Nothing short of amazing. Carry on, Phil, carry on.
23) Brandon Cantu “Robbed” After “Best Performance in History”
Valid points; atrocious delivery method.
Speaking of polarizing poker figures, Brandon Cantu has long had a reputation as a guy who comes from the Hellmuth school of persecution complexes.
A little less high-profile maybe, but equally unable to get out of his own way and see things from a more reasonable point of view.
He furthered that rep this Fall after a Hellmuthian-inspired runner-up finish/epic rant post-defeat at the 2012 WSOPE.
Long story short, Cantu was dominating his heads-up match against Jon Aguiar in the €10k Mixed Max event and nearing a bracelet when they ran out of time (the casino had to close at 5 am per French law).
Watch his video rant here. Cantu complained so much he even got Aguiar to agree to a follow-up match for the difference in prize money (which he won).
22) Andrew Feldman Melts Down, Quits Poker
Once a promising young high-stakes player in the UK, Andrew Feldman did little to help his already deteriorating image when he melted down in glorious fashion on the Party Poker Premier League this Spring (technically it happened in 2011 but it aired in April).
Heads-up against Andy Frankenberger for the title, Feldman was equal parts histrionic, erratic and obnoxious before he ultimately lost the match and his dignity. Nothing quite explains it like the clip:
Shortly after this aired, Feldman went down that classic road of introspection and denial involving a Twitter war with Sam Trickett over an outstanding debt, an appearance on the British TV show Secret Millionaire as a philanthropist and a cameo getting a rubdown on reality show Hotel GB.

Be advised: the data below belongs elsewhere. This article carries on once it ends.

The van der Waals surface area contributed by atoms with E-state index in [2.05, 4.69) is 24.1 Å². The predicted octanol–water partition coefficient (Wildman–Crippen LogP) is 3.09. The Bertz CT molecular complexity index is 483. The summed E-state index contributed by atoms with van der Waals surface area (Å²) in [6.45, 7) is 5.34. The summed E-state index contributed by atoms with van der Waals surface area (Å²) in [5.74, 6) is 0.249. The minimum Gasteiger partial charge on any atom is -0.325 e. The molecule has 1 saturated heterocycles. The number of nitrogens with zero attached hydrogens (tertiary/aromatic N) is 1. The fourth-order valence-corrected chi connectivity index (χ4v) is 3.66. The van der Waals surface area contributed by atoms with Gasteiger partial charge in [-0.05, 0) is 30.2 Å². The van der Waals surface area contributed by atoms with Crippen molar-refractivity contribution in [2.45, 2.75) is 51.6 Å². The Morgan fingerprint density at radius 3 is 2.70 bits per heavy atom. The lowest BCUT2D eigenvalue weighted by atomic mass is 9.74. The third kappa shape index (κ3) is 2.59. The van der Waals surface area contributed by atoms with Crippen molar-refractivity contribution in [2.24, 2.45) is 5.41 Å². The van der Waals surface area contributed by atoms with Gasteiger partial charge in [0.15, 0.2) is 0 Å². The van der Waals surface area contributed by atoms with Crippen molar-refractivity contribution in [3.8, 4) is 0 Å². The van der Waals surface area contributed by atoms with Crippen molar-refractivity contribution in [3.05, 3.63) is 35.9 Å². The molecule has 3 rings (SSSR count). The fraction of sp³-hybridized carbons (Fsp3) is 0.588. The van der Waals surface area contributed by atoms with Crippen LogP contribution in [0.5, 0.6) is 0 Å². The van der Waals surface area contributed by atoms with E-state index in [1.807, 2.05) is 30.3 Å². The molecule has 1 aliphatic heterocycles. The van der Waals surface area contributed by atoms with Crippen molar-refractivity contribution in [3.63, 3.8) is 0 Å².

Feldman has since "retired' from poker. It’s still painful to watch him in this clip but the Luke Schwartz/Jesse May commentary is worth it.
21. Josh Arieh Retires From Poker
Say it ain't so, Josh.
Speaking of poker retirees, we like Josh Arieh a lot. He’s one of those guys that reminds us why we got into poker in the first place.
He seemed to make a good living. Had some big scores. Got a sponsorship deal. Made it look kind of easy, even. He also didn’t seem like some sort of hyper genius doing something we couldn’t do.
Just a guy who liked to gamble, was pretty good at it, and was living the dream.
He’d tailed off a bit on the big-score front lately but still seemed to be able to grind out a living. Then this tweet came in at the end of a very trying WSOP:
And that's all she wrote for me. Worst summer ever. Feeling like the game has passed me up more so than ever. Will fly back out for main
That busting old ladies playing poker was the worst story of the year. What a waste of manpower.
nottom 2012-12-22 09:59:51
I have to say that I disagree on the fact that we are all worse off because a guy like Josh Arieh quits poker. I think it is a bit refreshing that a guy that has had a pretty solid career is self aware enough to know that his game hasn't kept pace with the new breed of poker players. Rather than hanging borrowing money to stay afloat like many players, he has decided to do that smart thing and get out before it's too late. I'm sure he will be successful at whatever new venture he decided to pursue.
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